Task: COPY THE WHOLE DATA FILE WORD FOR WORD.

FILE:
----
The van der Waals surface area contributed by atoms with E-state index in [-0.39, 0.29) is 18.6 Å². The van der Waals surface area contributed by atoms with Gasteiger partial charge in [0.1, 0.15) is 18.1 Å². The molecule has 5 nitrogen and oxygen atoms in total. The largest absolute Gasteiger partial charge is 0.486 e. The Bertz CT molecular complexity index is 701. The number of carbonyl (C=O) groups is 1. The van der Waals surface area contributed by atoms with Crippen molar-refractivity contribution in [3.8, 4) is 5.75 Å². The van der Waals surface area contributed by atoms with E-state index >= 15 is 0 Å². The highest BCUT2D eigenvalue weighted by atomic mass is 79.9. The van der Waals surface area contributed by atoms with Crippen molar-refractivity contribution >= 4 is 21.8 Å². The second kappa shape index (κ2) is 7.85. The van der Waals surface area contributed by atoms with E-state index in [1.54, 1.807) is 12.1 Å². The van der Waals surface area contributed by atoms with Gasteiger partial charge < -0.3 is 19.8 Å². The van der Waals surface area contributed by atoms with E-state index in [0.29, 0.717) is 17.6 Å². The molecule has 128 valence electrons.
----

The van der Waals surface area contributed by atoms with E-state index in [-0.39, 0.29) is 18.6 Å². The van der Waals surface area contributed by atoms with Gasteiger partial charge in [0.1, 0.15) is 18.1 Å². The molecule has 5 nitrogen and oxygen atoms in total. The largest absolute Gasteiger partial charge is 0.486 e. The Bertz CT molecular complexity index is 701. The number of carbonyl (C=O) groups is 1. The van der Waals surface area contributed by atoms with Crippen molar-refractivity contribution in [3.8, 4) is 5.75 Å². The van der Waals surface area contributed by atoms with E-state index >= 15 is 0 Å². The highest BCUT2D eigenvalue weighted by atomic mass is 79.9. The van der Waals surface area contributed by atoms with Crippen molar-refractivity contribution >= 4 is 21.8 Å². The second kappa shape index (κ2) is 7.85. The van der Waals surface area contributed by atoms with E-state index in [1.54, 1.807) is 12.1 Å². The van der Waals surface area contributed by atoms with Gasteiger partial charge < -0.3 is 19.8 Å². The van der Waals surface area contributed by atoms with E-state index in [0.29, 0.717) is 17.6 Å². The molecule has 128 valence electrons.